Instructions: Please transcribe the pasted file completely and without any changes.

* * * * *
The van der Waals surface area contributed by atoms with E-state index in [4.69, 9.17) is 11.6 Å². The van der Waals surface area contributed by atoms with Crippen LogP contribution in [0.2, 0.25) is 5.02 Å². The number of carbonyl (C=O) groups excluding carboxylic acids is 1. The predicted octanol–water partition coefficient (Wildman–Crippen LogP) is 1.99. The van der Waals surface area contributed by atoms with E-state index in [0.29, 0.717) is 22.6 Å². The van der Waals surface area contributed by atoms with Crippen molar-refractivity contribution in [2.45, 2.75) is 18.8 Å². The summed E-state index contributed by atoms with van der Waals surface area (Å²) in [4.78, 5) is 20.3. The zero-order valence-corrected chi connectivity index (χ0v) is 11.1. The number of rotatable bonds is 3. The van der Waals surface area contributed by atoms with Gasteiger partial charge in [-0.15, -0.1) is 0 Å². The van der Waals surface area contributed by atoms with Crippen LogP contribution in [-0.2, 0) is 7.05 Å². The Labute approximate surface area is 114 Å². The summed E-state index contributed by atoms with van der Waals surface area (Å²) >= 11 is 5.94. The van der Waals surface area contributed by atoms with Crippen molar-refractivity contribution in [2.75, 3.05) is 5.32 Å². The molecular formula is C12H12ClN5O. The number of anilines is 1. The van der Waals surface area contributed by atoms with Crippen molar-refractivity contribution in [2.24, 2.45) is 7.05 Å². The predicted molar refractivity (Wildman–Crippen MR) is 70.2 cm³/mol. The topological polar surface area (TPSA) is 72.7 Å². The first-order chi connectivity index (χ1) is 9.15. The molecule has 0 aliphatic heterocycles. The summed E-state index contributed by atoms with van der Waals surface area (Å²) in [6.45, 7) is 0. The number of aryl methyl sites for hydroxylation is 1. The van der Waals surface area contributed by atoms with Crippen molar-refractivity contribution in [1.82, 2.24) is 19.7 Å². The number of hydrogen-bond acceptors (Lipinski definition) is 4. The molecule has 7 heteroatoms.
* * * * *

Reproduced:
The van der Waals surface area contributed by atoms with E-state index in [4.69, 9.17) is 11.6 Å². The van der Waals surface area contributed by atoms with Crippen LogP contribution in [0.2, 0.25) is 5.02 Å². The number of carbonyl (C=O) groups excluding carboxylic acids is 1. The predicted octanol–water partition coefficient (Wildman–Crippen LogP) is 1.99. The van der Waals surface area contributed by atoms with E-state index in [0.29, 0.717) is 22.6 Å². The van der Waals surface area contributed by atoms with Crippen molar-refractivity contribution in [2.45, 2.75) is 18.8 Å². The summed E-state index contributed by atoms with van der Waals surface area (Å²) in [4.78, 5) is 20.3. The zero-order valence-corrected chi connectivity index (χ0v) is 11.1. The number of rotatable bonds is 3. The van der Waals surface area contributed by atoms with Gasteiger partial charge in [-0.15, -0.1) is 0 Å². The van der Waals surface area contributed by atoms with Crippen LogP contribution in [-0.2, 0) is 7.05 Å². The Labute approximate surface area is 114 Å². The summed E-state index contributed by atoms with van der Waals surface area (Å²) >= 11 is 5.94. The van der Waals surface area contributed by atoms with Crippen molar-refractivity contribution in [2.75, 3.05) is 5.32 Å². The molecular formula is C12H12ClN5O. The number of anilines is 1. The van der Waals surface area contributed by atoms with Crippen molar-refractivity contribution in [2.24, 2.45) is 7.05 Å². The predicted molar refractivity (Wildman–Crippen MR) is 70.2 cm³/mol. The topological polar surface area (TPSA) is 72.7 Å². The first-order chi connectivity index (χ1) is 9.15. The molecule has 0 aliphatic heterocycles. The summed E-state index contributed by atoms with van der Waals surface area (Å²) in [6.45, 7) is 0. The number of aryl methyl sites for hydroxylation is 1. The van der Waals surface area contributed by atoms with Crippen molar-refractivity contribution in [1.82, 2.24) is 19.7 Å². The number of hydrogen-bond acceptors (Lipinski definition) is 4. The molecule has 7 heteroatoms.